And don't get me wrong. I'm not opposed to the idea of source criticism in principle. I have no problem accepting that the OT was cobbeled together from many different sources and edited together sometimes many centuries after the events. I'm just skeptical of some of the specific source theories that seem based on a small handful of verses and a lot of speculation about what "actually" happened. I also don't share some of the critics assumptions that these sources aren't based on real historical events. I don't have to believe that the events were exactly like what we have recorded in the OT, but on the other hand, where there is smoke there is usually a fire, and it seems odd to me to think that the ancient Jews would have fabricated their entire history without any basis in some actual events.


At 9/11/2008 08:49:00 AM, Blogger David

Boy, Mike! I can't wait for you to have time to post about all of those thought-provoking subjects :o)

Here in East Texas, most people identify themselves as conservative Republican. Most everyone I have spoken with regarding Palin just love her--just as it was when G. W. ran the first time, the whole "the candidate seems just like us!" line carries a lot of weight. When I press people for a more substantial reason to support that ticket, they usually reply that you can't be a Christian and support Obama (really!?) because of his stance on abortion. They use Palin's religious views and her anti-abortion stance to justify putting her in a position that could easily lead her to the Presidency! I try to point out that we have had an anti-abortion conservative President, who is "just like us," for 8 years, yet abortion is still legal.... Could this whole issue be nothing more than a red herring?

Again, welcome to Texas! Any time you want to experience true culture shock, we have a spare room well outside the comfy bubble of Austin!

Still, if you believe Donald Miller, maybe there is not such a difference between us all (red or blue) after all:


At 9/11/2008 09:57:00 AM, Anonymous Karl

I'm not against nor afraid of source criticism per se either.

But the Jesus Seminar approach that suggests 21st century scholars can somehow tell which events recorded in the OT or the NT "really" happened and which "must have been" fabricated by Israel or the early church for their own purposes - and the unacknowledged, largely unexamined assumptions that are brought to bear in that analysis, are pretty hard to swallow.

In some circles buying wholesale into that approach and its latest "findings" can become just as much of an unquestioned test of one's orthodoxy, as any evangelical litmus test. It's assumed that you do, and when it comes out that you don't you are viewed as a backward fundamentalist no matter how principled, thoughtful or nuanced your position - especially if your disagreement is revealed as a result of some other disagreement you have with "the powers that be" on a pet issue of theirs. Thankfully, it doesn't sound like you are in such a place.

I agree about the wrongness of choosing a candidate based primarily on gender or race. But we'd be naive to think it doesn't happen at times on both sides of the aisle. I'm sure there are powerful people in the democratic party who advanced Obama's career because of his race, by going to lengths for him that they wouldn't have gone for a similarly situated WASP democrat - because of what he could do for the african american vote for the democrats. That doesn't, by itself, prove anything about his fitness as a candidate though.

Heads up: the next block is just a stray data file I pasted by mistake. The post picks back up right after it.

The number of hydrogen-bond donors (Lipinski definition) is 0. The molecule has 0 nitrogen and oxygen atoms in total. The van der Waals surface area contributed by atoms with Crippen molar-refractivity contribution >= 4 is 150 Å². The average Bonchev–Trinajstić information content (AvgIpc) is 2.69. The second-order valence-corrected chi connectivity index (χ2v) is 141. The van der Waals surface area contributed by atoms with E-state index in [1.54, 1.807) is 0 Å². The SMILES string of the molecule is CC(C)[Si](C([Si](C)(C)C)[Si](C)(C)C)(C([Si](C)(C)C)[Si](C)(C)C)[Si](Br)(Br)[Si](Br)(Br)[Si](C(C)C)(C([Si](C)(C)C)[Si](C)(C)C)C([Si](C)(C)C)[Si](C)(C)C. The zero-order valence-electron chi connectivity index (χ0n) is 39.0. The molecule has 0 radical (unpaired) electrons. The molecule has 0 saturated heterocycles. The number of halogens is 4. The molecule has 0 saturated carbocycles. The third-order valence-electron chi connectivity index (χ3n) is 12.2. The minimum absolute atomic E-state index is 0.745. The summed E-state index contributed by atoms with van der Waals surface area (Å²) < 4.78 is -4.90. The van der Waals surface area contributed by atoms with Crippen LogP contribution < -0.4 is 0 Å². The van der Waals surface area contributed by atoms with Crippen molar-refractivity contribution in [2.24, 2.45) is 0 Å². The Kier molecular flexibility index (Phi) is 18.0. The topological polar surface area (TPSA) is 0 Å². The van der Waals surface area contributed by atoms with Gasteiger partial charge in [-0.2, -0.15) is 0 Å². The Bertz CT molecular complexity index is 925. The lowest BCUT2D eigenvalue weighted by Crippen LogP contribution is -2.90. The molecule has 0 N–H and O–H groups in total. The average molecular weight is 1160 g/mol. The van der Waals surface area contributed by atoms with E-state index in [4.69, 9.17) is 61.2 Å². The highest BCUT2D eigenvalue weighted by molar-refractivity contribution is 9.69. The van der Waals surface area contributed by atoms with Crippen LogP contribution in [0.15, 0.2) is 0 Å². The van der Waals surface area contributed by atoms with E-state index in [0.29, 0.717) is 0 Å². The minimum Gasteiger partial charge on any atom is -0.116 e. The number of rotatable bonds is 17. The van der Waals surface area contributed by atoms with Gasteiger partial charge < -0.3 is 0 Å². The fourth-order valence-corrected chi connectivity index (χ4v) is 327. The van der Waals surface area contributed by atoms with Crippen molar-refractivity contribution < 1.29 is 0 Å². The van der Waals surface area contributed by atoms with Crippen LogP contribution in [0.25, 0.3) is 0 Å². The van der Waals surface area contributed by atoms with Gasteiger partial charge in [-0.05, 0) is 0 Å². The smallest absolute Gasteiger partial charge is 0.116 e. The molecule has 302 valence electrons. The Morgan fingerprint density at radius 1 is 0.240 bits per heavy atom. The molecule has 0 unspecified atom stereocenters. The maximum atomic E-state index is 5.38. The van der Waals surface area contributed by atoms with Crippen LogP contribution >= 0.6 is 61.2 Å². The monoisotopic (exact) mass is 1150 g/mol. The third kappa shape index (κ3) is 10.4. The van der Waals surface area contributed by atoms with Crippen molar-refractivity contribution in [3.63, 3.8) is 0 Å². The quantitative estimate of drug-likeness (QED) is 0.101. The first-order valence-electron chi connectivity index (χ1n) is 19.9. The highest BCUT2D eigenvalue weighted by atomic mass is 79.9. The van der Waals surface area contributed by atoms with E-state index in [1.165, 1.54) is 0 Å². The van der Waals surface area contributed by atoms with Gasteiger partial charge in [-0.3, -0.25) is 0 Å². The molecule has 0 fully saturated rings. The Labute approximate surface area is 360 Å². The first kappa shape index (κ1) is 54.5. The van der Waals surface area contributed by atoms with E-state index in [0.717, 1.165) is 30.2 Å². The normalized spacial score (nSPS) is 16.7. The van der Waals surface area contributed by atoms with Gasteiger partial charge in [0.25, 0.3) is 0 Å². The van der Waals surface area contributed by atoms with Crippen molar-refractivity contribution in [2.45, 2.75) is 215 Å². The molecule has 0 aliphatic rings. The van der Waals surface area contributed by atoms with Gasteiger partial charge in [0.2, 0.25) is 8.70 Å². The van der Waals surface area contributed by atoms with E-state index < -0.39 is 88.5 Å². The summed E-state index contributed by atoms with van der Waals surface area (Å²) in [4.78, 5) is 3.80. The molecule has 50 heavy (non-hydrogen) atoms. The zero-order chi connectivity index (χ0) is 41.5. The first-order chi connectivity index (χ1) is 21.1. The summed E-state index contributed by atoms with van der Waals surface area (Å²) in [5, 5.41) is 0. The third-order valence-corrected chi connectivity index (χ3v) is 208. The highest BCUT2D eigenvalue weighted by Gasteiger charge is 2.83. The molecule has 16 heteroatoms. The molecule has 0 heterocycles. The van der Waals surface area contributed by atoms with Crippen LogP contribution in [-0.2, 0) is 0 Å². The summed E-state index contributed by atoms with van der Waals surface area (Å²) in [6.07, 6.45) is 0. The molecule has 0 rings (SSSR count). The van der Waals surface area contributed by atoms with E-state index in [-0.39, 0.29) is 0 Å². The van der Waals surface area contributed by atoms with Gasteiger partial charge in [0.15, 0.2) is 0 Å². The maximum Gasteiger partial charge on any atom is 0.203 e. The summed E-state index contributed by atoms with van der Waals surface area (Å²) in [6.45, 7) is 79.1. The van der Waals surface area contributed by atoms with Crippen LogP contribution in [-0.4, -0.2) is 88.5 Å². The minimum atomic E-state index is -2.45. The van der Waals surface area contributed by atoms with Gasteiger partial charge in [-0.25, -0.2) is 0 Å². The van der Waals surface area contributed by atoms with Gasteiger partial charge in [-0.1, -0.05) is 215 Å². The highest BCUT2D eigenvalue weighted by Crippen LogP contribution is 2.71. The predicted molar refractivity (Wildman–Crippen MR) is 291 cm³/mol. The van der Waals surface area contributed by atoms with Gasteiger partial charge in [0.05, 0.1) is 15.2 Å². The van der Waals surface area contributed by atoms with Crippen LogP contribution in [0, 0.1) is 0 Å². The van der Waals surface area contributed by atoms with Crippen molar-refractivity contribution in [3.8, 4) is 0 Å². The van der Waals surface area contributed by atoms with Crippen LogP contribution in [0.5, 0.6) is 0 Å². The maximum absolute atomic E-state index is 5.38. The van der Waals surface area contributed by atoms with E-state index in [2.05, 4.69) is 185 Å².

At 9/11/2008 02:31:00 PM, Blogger Mike Clawson

I suppose that sort of liberal orthodoxy does still exist, though according to my Princeton and Yale educated OT prof, source critical theory has become much less influential in the academy in recent decades, mostly because the speculative theories simply got way out of hand. He says most scholars these days pretty much only focus on the final two redactions (i.e. Priestly and Deuteronomic), which has much more in common with the canonical approach (which is not the same as a conservative "historical" approach).


At 9/11/2008 04:08:00 PM, Anonymous Karl

You're certainly in a better position than I am to speak to what's currently being taught in seminaries.

Most of my experience was with ECUSA priests and bishops several decades out of seminary who wielded the terms "literalist" and "fundamentalist" like weapons whenever prevailing liberal orthodoxy was challenged. I don't think any of them had ever met a real fundamentalist, at least not in ECUSA. Very similar in feel to what you (and we) experienced when questioning the prevailing orthodoxy in a conservative congregation, although maybe less confrontational at the start. More of the "iron fist in a velvet glove" approach.

After hearing the conclusions of the Jesus Seminar cited positively from the pulpit in the same sermon series where we were told the bodily resuurection of Jesus was a silly myth and that anyone concerned with whether it (the resurrection) actually happened or not was asking an irrelevant question, we decided that evangelicalism wasn't the only branch of Christianity that had its problematic aspects.

I'm glad for you that Austin Seminary isn't like that.


At 9/12/2008 03:12:00 AM, Anonymous Anonymous

Why don't you really tell us how you feel about McCain/Palin. WOW! So why did Obama pick Biden? Because he gives the ticket its only foreign policy experience other than meeting a couple world leaders, perhaps? Or was he apealing to the left since everyone seems to (wrongly) think Obama is moderate? Maybe he needed a white guy or an old guy--what do you think?


At 9/12/2008 09:39:00 AM, Blogger Mike Clawson

I don't think I've ever made my political opinions a secret here minnow. If I don't like someone's politics I'm going to say so. Sorry if that bothers you.


At 9/12/2008 09:42:00 AM, Blogger Mike Clawson

Karl, sounds like your experiences were similar to those of my new friend Bob Carlton who attended the Episcopal seminary in San Francisco.


At 9/13/2008 12:37:00 AM, Anonymous Anonymous

Mike--I have no problem with you expressing yourself on your blog in any manner you so choose. I happen to disagree that McCain's pick of Palin was fundamentally sexist. I'm sorry my earlier comment offended you.